Tips for a successful 2014


As you approach the holiday season - hurriedly getting through your year-end responsibilities, as the calendar quickly moves through the December days - don't neglect to carve out some time to reflect upon the coming year. What will 2014 look like for you? What are you expecting? What do you want? How can you take charge of your own path - growing as a leader, building a high performing team or department, creating an extraordinary organization?


The new year brings endless possibility - but only if you are prepared to capitalize on it. Here's how to hit the ground running after the last holiday presents have been opened and the last of the New Year's champagne has been consumed.


Give it some thought.
What do you want to accomplish in the coming year? How will you get there? What must you start or stop doing? By when? Who will help you get there? What might stand in your way? How will you work around potential obstacles? These are all key questions to consider as you set your sights on success in the new year.


Commit it to paper.
Unless you write down your goals, you'll be unlikely to keep them top-of-mind as the daily challenges and demands of work hit you. Oh, you'll keep on plugging along, perhaps rather efficiently and effectively. But you probably won't make extraordinary strides toward achieving your personal and professional goals (or dreams).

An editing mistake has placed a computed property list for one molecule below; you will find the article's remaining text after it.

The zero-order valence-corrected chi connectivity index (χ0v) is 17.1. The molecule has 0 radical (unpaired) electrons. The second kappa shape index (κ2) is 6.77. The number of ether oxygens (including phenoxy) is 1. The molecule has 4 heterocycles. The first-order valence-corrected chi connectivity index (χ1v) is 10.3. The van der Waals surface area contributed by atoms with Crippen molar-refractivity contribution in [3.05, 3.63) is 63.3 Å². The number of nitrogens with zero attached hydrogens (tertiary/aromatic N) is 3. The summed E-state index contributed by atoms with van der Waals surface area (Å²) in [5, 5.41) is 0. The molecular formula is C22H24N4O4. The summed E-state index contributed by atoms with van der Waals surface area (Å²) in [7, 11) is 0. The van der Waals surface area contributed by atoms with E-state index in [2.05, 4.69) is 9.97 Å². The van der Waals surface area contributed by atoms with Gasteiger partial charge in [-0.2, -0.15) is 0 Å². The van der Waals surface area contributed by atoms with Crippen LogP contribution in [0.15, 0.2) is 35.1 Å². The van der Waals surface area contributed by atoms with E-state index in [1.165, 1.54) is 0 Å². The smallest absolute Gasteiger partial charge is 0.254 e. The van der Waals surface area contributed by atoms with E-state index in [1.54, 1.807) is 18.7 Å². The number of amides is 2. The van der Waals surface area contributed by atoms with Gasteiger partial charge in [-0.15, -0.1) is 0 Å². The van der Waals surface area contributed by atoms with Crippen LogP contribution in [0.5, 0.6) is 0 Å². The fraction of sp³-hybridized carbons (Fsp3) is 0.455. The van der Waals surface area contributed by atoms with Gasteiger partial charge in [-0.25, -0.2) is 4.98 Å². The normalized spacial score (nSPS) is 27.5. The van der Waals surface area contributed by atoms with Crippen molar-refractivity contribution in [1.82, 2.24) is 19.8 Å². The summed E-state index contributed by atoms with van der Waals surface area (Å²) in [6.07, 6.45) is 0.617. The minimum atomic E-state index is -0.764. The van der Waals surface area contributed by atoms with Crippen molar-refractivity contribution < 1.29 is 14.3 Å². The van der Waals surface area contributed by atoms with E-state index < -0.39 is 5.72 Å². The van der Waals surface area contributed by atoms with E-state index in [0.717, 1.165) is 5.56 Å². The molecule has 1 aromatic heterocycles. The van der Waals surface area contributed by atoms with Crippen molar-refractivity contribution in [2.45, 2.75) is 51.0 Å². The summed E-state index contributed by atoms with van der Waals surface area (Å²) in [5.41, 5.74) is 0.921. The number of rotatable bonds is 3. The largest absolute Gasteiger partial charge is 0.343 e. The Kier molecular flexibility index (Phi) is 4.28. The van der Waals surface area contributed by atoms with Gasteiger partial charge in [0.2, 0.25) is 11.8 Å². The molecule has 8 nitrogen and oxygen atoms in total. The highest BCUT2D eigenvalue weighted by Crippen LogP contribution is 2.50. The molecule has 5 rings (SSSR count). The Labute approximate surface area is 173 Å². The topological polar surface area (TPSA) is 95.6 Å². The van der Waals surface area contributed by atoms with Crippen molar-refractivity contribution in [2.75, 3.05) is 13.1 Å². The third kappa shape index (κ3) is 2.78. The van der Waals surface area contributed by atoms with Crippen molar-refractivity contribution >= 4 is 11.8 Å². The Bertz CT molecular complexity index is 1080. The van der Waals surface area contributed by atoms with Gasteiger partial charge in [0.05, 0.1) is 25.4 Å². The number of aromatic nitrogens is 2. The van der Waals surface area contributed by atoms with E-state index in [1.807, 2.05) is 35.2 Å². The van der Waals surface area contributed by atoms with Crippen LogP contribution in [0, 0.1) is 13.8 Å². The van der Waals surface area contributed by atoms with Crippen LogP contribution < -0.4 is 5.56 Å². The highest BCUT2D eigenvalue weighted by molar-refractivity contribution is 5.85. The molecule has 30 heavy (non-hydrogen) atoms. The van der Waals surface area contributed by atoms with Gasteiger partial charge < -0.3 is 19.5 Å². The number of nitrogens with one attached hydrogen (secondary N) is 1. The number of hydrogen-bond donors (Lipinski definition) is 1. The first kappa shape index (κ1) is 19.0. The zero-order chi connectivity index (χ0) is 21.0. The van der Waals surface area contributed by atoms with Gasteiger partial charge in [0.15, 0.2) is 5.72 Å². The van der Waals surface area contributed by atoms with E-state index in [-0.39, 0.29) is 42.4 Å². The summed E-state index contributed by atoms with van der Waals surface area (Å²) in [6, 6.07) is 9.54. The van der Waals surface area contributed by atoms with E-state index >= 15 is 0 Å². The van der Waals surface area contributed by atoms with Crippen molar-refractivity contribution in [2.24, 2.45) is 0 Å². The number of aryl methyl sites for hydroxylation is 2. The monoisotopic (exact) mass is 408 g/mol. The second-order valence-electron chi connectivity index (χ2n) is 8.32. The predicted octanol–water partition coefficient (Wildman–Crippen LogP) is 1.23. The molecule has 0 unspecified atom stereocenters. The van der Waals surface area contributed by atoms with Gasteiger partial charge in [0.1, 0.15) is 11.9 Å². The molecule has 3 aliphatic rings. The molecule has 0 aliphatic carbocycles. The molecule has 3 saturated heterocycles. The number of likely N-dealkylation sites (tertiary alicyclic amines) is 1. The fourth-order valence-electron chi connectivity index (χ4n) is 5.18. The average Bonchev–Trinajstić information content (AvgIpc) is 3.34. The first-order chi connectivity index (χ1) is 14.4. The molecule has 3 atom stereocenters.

Tell someone you trust.
There's nothing more useful than a little accountability, as you head down the path of change. Let's face it, change can be a daunting task. It goes against our habitual, do-it-without-thinking style of getting things done. By sharing your goals with someone you trust - someone who cares about you and supports your efforts at growth - you become much more likely to keep your goals top of mind, front and center.


Track your successes.
Although it can take some time for change to "stick" - and even more time for others to notice - you can (and should) be mindful of the changes you're making and the impact these changes are having. Even minor indications of progress can be mighty encouraging, so don't forget to take note. Write it all down and be sure to review your successes on a regular basis.


Keep on keepin' on.
Yes, change takes time and effort. Most importantly, it takes perseverance. The more you persist in your efforts to grow, the more likely you'll effect the kind of change that sticks. Nobody ever became a better presenter, a better listener, a more inspiring leader, more strategic or innovative, or a more collaborative partner by trying out a new approach a couple of times and leaving it at that. Consistency is the key to change that lasts. Don't stop until it's second nature to do things differently and to do them well.

As you can see, there's nothing here that you can't do. Think about it. Set your goals. Write them down. Enlist some support. Track your successes. And there you go!

Wishing you great success and happiness in 2014 and beyond...

All the best,  


Liz Bywater, PhD 
President, Bywater Consulting Group 
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Copyright 2013. Liz Bywater, PhD. Bywater Consulting Group, LLC. All rights reserved.